The content in this post may or may not contain affiliate links. For more information, see my Affiliate Info page.
Health fads come and go every year. Sometimes the fad will be a wholly new thing, something that someone came up with out of nowhere. Usually, however, these fads are just a newly tweaked version of something much older. Some fads have changed several times from their original version. Some are pretty similar to what they have always been. The purpose for most fads is weight loss, though some fads purport to be for overall health, to treat diseases, or to cure ailments.
The Keto Diet
The Keto diet has been used to treat epilepsy for millions of years, especially in children. There is documentation that the ancient Egyptians may have been the first to use this high-fat diet for medical care. Like other health fads, it has fallen in and out of favor over its long history. In the 1920s, it was again brought to the forefront as a treatment for epilepsy. At that time, it was discovered that it benefited people with diabetes as well as those who struggled to lose weight.
The Keto diet is certainly not for everyone, and it may be hard to stick to. It is a high-fat diet with low to moderate amounts of protein and very low carbohydrates. One of the biggest drawbacks to this type of diet is that it may hamper with your ability to think clearly. It may also impact your memory.
The human brain is fueled by burning carbs for fuel. If the carbs are not available, you could get brain fog. Other drawbacks include fatigue, mood changes and the risk of ketoacidosis, which is very serious. Modifying the diet plan and staying on the moderate side lessens these risks. Starting slowly may also minimize the negative side effects.
The Paleo Diet
Also called the Caveman Diet, the Paleo diet was made popular in the 1970s by a gastroenterologist who believed that people could become happier and healthier by eating like cave people did. The diet plan tends to focus on a narrow view of what the cavemen ate and calls for a focus on mainly meats, fish and some plants with very few grains. No dairy is allowed.
First, according to archeologists, the thinking surrounding the original diet plan was flawed. They argued that the diet is overly general and not representative of the many different cultures of ancient people. It also did not take in to account that there were various climates and regions that were inhabited by cavemen. Different areas would have offered different food sources and eating habits.
Second, this may be one of the more expensive types of eating plans and may not be right for everyone. It can also be inconvenient and difficult to stick to. Some of the really dedicated Paleo enthusiasts have come up with ways of eating certain modern foods in a “Paleo way.” This has led to a glut of unhealthy junk recipes that are actually worse for you than the foods they are substituting.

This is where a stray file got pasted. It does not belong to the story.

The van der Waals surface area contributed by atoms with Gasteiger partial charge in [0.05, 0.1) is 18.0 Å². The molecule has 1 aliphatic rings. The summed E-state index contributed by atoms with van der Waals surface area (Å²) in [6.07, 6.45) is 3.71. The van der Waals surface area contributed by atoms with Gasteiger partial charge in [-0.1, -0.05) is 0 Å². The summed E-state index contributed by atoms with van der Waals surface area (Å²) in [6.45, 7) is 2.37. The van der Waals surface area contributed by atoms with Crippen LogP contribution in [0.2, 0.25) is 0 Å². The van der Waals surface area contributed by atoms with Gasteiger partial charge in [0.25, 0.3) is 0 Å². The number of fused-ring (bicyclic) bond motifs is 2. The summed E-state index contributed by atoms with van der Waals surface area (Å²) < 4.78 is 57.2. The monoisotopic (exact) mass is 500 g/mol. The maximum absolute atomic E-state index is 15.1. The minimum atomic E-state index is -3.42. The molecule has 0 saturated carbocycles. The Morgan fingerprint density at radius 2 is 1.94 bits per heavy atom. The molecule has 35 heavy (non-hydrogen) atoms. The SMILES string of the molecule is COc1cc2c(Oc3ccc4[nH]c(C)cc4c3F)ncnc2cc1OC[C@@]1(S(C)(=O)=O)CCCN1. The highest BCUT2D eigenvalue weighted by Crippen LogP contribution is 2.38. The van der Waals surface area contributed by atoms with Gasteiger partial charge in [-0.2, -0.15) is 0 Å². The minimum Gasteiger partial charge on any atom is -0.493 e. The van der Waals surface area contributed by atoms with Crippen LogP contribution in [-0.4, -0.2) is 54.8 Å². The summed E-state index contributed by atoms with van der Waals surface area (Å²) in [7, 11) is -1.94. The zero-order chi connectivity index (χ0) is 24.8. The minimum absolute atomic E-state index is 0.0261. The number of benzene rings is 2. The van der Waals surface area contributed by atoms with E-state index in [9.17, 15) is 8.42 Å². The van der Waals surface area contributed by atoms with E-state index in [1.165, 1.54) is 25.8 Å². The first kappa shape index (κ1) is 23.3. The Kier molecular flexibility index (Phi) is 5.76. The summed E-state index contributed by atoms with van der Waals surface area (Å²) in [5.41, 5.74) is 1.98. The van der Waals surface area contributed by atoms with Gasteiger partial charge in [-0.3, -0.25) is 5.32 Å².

Homeopathy, the belief that the body could heal itself if given the right “push” to do so, has been around for centuries. Homeopathy was developed in 1796 and has had many spikes in popularity. Currently, 6 million people in the United States rely on homeopathy for a wide range of illnesses, from simple childhood illnesses to more serious diseases.
Every type of homeopathic treatment is tailored to a specific need and usually for just one person. Healers strongly believe that you should use as little outside medication as possible so that the body can do what it needs to do to heal itself. Most of these remedies are not heavily regulated by the government, so use these remedies with caution. Liquids, especially, may contain a higher concentration of alcohol than other, more conventional medicines of the same type.
Nearly every religion, cult, and social group has a ritual cleansing ceremony of one kind or another. Many of them use fasting to cleanse the body and spirit, sometimes for a few hours, and in some cases, for a few days at a time. In the 1990s, someone resurrected and tweaked an old, extreme health fad from the 1940s, and the “Master Cleanse” became a thing that everyone talked about. For three days, you did nothing but consume a mixture of lemon water, cayenne, and maple syrup to shed “amazing” amounts of weight in order to feel lighter, less bloated and energized like never before.
The newer cleanses are not this intense, and many of them do not advocate for full or long-term fasting at all.
Most cleanses promise to “detoxify” the body, which is medically unnecessary for most people. The human liver is in charge of dealing with toxins and does a pretty good job of that. When the liver is not working correctly, you have bigger issues than a few vanity pounds or fitting into a certain dress over the weekend.
Since some cleanses focus on drinking most of your calories, you are going to be going to the bathroom a lot more than usual. Most of the weight that you shed during this period will be water weight. Unfortunately, you can expect to gain it right back as soon as you resume your regular diet.
Juices plus a lack of solid food could also give you a serious case of diarrhea. If the cleanse is too long, that could lead to dehydration. An overabundance of produce all of a sudden could also mean constipation from too much fiber. Finally, that much juice could potentially raise your blood sugar.
What You Should Know About All Health Fads
Before you try any health fad, it is important that you consider the pros and cons and where you are getting your information. Make sure that you keep your own health in mind, especially if you have any medical conditions. Consult a doctor and try to play it safe. There will be a new fad to try in just a few weeks.
Did you enjoy this article? If so, check out more related content from KayBeth.com: